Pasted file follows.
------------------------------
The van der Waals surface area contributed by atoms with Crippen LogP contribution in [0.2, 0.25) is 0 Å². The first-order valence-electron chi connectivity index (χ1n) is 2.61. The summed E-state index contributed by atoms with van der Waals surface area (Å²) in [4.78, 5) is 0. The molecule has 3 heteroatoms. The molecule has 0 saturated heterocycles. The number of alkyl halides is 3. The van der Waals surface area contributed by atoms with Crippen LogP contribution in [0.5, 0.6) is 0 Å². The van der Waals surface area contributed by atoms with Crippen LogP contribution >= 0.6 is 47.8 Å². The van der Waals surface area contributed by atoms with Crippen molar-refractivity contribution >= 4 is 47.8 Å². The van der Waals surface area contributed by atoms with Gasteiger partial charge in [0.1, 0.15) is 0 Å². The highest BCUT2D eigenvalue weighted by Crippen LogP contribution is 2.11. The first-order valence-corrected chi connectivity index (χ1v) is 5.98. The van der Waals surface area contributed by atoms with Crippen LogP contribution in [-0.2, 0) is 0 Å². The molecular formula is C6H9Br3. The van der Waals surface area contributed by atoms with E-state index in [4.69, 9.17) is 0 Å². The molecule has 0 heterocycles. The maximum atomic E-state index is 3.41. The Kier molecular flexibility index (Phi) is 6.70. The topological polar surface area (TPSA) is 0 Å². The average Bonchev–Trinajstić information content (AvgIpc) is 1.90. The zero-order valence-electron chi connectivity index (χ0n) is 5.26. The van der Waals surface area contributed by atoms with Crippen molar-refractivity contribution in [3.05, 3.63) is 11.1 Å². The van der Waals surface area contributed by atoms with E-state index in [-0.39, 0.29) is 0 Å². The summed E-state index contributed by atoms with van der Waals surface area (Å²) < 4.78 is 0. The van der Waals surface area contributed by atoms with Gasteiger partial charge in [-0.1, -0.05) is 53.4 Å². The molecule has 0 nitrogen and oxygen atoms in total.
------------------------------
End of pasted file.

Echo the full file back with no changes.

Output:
The van der Waals surface area contributed by atoms with Crippen LogP contribution in [0.2, 0.25) is 0 Å². The first-order valence-electron chi connectivity index (χ1n) is 2.61. The summed E-state index contributed by atoms with van der Waals surface area (Å²) in [4.78, 5) is 0. The molecule has 3 heteroatoms. The molecule has 0 saturated heterocycles. The number of alkyl halides is 3. The van der Waals surface area contributed by atoms with Crippen LogP contribution in [0.5, 0.6) is 0 Å². The van der Waals surface area contributed by atoms with Crippen LogP contribution >= 0.6 is 47.8 Å². The van der Waals surface area contributed by atoms with Crippen molar-refractivity contribution >= 4 is 47.8 Å². The van der Waals surface area contributed by atoms with Gasteiger partial charge in [0.1, 0.15) is 0 Å². The highest BCUT2D eigenvalue weighted by Crippen LogP contribution is 2.11. The first-order valence-corrected chi connectivity index (χ1v) is 5.98. The van der Waals surface area contributed by atoms with Crippen LogP contribution in [-0.2, 0) is 0 Å². The molecular formula is C6H9Br3. The van der Waals surface area contributed by atoms with E-state index in [4.69, 9.17) is 0 Å². The molecule has 0 heterocycles. The maximum atomic E-state index is 3.41. The Kier molecular flexibility index (Phi) is 6.70. The topological polar surface area (TPSA) is 0 Å². The average Bonchev–Trinajstić information content (AvgIpc) is 1.90. The zero-order valence-electron chi connectivity index (χ0n) is 5.26. The van der Waals surface area contributed by atoms with Crippen molar-refractivity contribution in [3.05, 3.63) is 11.1 Å². The van der Waals surface area contributed by atoms with E-state index in [-0.39, 0.29) is 0 Å². The summed E-state index contributed by atoms with van der Waals surface area (Å²) < 4.78 is 0. The van der Waals surface area contributed by atoms with Gasteiger partial charge in [-0.1, -0.05) is 53.4 Å². The molecule has 0 nitrogen and oxygen atoms in total.